Although organisations can take many measures to reduce the risk of MSDs, it isn’t possible to prevent all MSDs. So, alongside a prevention programme, a system which encourages early reporting of any symptoms (so that measures can be taken to support the worker and reduce risk), proper treatment and suitable rehabilitation is also essential. Further information on this is available on the HSE’s website.

The factors that pose a risk of MSDs are not difficult to identify, and much can be done – often without significant cost – to ensure that the design of your workplace helps your employees work comfortably.

In closing, this year RoSPA’s annual October campaign (#OSHtober) will raise awareness of the dangers associated with moving and handling (specifically around MSDs) with a ‘back’ to basics overview covering best practice, legal compliance and improved health.

As part of this we’re giving away a free ‘Supporters pack’ which includes a wealth of free content. Not only that, when you sign-up to our ‘Supporters pack’ you’ll be entered into our prize draw for either a free Manual Handling Trainers or Safer People Handling Trainers or Display Screen Equipment course worth up to £1000.* To enter this competition all you have to do is complete the online questionnaire here.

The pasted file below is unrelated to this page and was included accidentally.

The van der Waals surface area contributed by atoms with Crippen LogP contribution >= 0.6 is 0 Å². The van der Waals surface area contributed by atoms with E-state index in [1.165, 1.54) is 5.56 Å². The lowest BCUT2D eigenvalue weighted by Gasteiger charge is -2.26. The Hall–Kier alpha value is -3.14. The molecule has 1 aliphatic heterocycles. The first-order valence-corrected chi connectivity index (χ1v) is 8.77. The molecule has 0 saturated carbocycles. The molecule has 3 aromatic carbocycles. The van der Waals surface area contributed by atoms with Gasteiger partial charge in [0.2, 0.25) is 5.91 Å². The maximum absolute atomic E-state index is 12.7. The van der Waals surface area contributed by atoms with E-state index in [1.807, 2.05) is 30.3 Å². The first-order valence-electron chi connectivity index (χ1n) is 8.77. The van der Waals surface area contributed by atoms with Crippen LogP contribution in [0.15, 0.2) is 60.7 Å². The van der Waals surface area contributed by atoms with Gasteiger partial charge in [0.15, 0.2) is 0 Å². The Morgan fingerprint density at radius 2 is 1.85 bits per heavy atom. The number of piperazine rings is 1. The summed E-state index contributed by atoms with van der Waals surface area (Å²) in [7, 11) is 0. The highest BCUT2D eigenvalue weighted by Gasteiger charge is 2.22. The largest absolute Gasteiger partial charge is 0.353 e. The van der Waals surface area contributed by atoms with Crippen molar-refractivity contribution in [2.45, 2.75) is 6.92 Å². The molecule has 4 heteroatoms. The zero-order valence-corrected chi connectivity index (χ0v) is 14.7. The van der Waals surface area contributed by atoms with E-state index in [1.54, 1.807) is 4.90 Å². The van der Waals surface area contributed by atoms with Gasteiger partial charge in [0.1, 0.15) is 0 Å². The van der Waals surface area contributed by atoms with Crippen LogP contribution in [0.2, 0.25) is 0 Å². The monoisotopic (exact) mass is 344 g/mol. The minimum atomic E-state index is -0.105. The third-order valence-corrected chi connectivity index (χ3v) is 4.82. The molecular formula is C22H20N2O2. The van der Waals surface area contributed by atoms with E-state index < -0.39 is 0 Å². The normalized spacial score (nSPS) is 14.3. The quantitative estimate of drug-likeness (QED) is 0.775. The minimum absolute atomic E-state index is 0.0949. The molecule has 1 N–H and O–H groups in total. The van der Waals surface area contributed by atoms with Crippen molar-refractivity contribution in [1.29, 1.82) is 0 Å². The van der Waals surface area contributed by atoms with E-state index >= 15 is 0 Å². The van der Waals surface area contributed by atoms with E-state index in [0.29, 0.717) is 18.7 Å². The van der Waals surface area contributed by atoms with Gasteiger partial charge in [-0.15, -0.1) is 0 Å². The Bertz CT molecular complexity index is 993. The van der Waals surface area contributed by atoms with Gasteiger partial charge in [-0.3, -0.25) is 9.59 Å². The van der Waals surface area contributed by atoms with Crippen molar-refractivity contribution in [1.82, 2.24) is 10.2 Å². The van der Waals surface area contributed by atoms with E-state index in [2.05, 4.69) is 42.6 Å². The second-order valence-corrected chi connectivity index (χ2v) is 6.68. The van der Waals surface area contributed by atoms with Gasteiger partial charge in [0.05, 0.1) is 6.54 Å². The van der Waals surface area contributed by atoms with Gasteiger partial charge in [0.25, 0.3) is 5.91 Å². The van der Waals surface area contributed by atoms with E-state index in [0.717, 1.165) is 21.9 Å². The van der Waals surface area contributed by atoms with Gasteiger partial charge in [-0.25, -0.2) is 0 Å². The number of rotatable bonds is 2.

Please get involved in sharing your experiences by using the hashtag #OSHtober.

Margaret Hanson – BSc (Hons) C.ErgHF FIEHF, CMIOSH
Chartered Ergonomist & Human Factors Specialist


  1. HSE’s MSD resources (, including risk assessment tools ( and case studies (
  2. HSE’s Workright campaign, including short videos which could be used in training / awareness:
  3. The European Agency for Safety and Health at Work (EU-OSHA)’s resource for employers to help promote conversations about MSDs. A key message is that early reporting and ‘prompt and effective’ communication between staff and managers can help tackle MSDs. Conversation starters for workplace discussions about musculoskeletal disorders:
  4. The Human Connection I and II is a comprehensive set of clear and resonant stories that illustrate the impact of ergonomics and human factors in a wide variety of workplaces and systems:
  5. HSE and CIEHF funded ‘Risk-reduction through design’ Awards, showcases examples where planning and design has helped reduce the risk of MSDs.
  6. Further advice and support, including how to find an ergonomics consultant, is available from The Chartered Institute of Ergonomics and Human Factors (CIEHF) (

1 HSE – Work related musculoskeletal disorders in Great Britain (WRMSDs), 2018